Wednesday, September 24, 2008


Now powered by a broadband connection, I've set about starting to live a cyber-life worthy of someone with my inclinations. After some hesitation, I got iTunes again and downloaded a few of those annoying songs that artists leave off all but their main albums then slip onto their greatest hits (which as you've got all their albums, you don't want to buy).

Monday morning always contains the challenge for me of thinking of random speaking topics that I can use in my lessons for the week. Inspired by recent purchases from iTunes and the beleaguered Real Groovy, I raised the topic of following and purchasing music. Some still tuned into the radio; others didn't follow music at all any more; but the greatest number did still follow music and downloaded music for their consumption. Did you pay for it? I inquired. To my surprise not a single person paid for their music downloads ever in their past (I didn't expect that there would be a high number, but I did expect at least a few to have).

Naturally, climbing onto the moral high ground with a tin opener and a can of worms, I delved deeper. You're well-paid auditors; if you aren't paying for music, who would? Why wouldn't you pay for music if you have appreciation for those who produce it?

The responses and defences were quite interesting. The most defiant stated that the number of illegal downloads showed the market itself was faulty. (It would be interesting to see the calculation of whether the market would survive if it allowed free downloads of all artists - he thought so; I did not.) Another raised the point that downloaded music might encourage people to buy the CDs hence it should be legalised (Did he buy CDs subsequent to downloading? Never). One said that many artists allowed music downloads proving it should be OK for all artists to survive doing so (I'd agree that musicians should be able to choose whether to allow such downloads but for the user to trample on this choice or to use those that do as justification is a bit unwise). A fairly common theme was also saying that the musicians tended to waste their money anyway and didn't deserve any more money (interestingly, these views came from proud capitalists from former communist countries).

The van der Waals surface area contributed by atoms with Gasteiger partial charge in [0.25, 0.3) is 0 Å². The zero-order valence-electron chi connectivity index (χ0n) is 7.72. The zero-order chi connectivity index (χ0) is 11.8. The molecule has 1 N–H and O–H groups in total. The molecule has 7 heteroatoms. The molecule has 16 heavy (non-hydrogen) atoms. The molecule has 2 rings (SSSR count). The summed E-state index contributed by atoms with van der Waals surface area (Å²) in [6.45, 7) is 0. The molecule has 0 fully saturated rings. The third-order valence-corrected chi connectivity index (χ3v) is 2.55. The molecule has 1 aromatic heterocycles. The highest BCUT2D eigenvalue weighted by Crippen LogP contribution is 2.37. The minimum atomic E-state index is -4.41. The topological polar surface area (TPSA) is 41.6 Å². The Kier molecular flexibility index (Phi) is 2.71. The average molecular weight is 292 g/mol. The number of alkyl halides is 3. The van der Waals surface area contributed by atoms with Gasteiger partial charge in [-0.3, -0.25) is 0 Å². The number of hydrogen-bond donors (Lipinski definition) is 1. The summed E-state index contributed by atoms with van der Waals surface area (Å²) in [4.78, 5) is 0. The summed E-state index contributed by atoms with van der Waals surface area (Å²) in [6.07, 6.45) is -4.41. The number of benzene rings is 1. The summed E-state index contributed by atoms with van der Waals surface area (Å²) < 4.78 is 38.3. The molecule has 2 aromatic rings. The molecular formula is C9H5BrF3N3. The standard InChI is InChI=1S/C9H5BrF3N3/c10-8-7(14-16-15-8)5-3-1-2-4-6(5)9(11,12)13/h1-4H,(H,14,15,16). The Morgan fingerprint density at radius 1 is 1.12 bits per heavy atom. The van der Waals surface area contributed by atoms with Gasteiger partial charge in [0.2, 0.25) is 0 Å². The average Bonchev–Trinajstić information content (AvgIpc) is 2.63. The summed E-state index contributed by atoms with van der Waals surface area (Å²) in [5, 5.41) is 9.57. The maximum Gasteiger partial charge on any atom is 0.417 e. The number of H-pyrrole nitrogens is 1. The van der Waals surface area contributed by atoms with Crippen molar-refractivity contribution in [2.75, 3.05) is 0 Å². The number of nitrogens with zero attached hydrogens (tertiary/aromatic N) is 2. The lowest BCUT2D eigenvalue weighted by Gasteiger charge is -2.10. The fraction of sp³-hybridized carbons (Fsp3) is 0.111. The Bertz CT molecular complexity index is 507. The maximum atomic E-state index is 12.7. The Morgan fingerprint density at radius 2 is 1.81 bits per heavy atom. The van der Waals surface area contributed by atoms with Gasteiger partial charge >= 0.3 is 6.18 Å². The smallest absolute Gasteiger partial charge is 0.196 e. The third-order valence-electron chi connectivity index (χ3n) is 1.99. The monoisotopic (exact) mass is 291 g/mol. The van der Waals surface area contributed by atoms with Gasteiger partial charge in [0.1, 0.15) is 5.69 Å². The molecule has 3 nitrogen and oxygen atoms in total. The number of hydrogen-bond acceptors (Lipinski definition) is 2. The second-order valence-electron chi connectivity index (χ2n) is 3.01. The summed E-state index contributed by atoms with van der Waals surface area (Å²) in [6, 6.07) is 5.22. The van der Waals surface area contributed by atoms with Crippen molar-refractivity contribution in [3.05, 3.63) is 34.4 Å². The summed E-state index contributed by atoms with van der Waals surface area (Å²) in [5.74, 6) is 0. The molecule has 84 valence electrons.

I tried not to be too judgemental - but it is rather cool to have a controversial topic to discuss. So who does pay for stuff these days? On a Daniel survey of those around, I'm the lone person to pay. How can this business model work?


Jo said...

I buy CDs. :)

James said...

I would pay for a song (say, $3) so long as I didn't have to download software to my computer.

Crypticity said...

That's good to hear :-) It seems that my general circle of friends and family don't download music, just my students....